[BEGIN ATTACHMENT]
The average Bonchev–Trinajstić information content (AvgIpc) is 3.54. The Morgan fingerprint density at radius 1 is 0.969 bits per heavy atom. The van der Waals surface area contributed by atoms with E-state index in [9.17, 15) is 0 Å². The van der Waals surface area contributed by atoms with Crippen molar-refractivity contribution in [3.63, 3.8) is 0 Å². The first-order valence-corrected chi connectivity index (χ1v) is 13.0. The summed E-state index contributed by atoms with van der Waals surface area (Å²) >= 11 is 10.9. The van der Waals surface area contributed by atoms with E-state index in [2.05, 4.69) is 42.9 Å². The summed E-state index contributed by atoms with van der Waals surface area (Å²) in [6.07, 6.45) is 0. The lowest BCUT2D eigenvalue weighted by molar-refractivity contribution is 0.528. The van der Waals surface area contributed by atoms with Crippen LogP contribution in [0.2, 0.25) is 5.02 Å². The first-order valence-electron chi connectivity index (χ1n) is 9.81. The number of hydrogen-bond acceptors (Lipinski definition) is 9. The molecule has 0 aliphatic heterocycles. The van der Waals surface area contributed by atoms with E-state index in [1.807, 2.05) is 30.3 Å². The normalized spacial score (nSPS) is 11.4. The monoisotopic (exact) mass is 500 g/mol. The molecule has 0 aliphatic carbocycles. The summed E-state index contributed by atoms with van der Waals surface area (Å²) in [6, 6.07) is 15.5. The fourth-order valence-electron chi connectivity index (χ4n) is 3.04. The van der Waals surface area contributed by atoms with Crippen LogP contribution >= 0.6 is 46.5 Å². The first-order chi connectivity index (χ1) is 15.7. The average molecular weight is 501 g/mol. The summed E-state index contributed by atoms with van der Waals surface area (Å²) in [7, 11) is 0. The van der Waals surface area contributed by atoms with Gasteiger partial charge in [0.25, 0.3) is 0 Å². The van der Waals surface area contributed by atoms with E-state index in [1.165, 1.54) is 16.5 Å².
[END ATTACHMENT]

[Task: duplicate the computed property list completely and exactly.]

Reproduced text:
The average Bonchev–Trinajstić information content (AvgIpc) is 3.54. The Morgan fingerprint density at radius 1 is 0.969 bits per heavy atom. The van der Waals surface area contributed by atoms with E-state index in [9.17, 15) is 0 Å². The van der Waals surface area contributed by atoms with Crippen molar-refractivity contribution in [3.63, 3.8) is 0 Å². The first-order valence-corrected chi connectivity index (χ1v) is 13.0. The summed E-state index contributed by atoms with van der Waals surface area (Å²) >= 11 is 10.9. The van der Waals surface area contributed by atoms with E-state index in [2.05, 4.69) is 42.9 Å². The summed E-state index contributed by atoms with van der Waals surface area (Å²) in [6.07, 6.45) is 0. The lowest BCUT2D eigenvalue weighted by molar-refractivity contribution is 0.528. The van der Waals surface area contributed by atoms with Crippen LogP contribution in [0.2, 0.25) is 5.02 Å². The first-order valence-electron chi connectivity index (χ1n) is 9.81. The number of hydrogen-bond acceptors (Lipinski definition) is 9. The molecule has 0 aliphatic heterocycles. The van der Waals surface area contributed by atoms with E-state index in [1.807, 2.05) is 30.3 Å². The normalized spacial score (nSPS) is 11.4. The monoisotopic (exact) mass is 500 g/mol. The molecule has 0 aliphatic carbocycles. The summed E-state index contributed by atoms with van der Waals surface area (Å²) in [6, 6.07) is 15.5. The fourth-order valence-electron chi connectivity index (χ4n) is 3.04. The van der Waals surface area contributed by atoms with Crippen LogP contribution >= 0.6 is 46.5 Å². The first-order chi connectivity index (χ1) is 15.7. The average molecular weight is 501 g/mol. The summed E-state index contributed by atoms with van der Waals surface area (Å²) in [7, 11) is 0. The van der Waals surface area contributed by atoms with Gasteiger partial charge in [0.25, 0.3) is 0 Å². The van der Waals surface area contributed by atoms with E-state index in [1.165, 1.54) is 16.5 Å².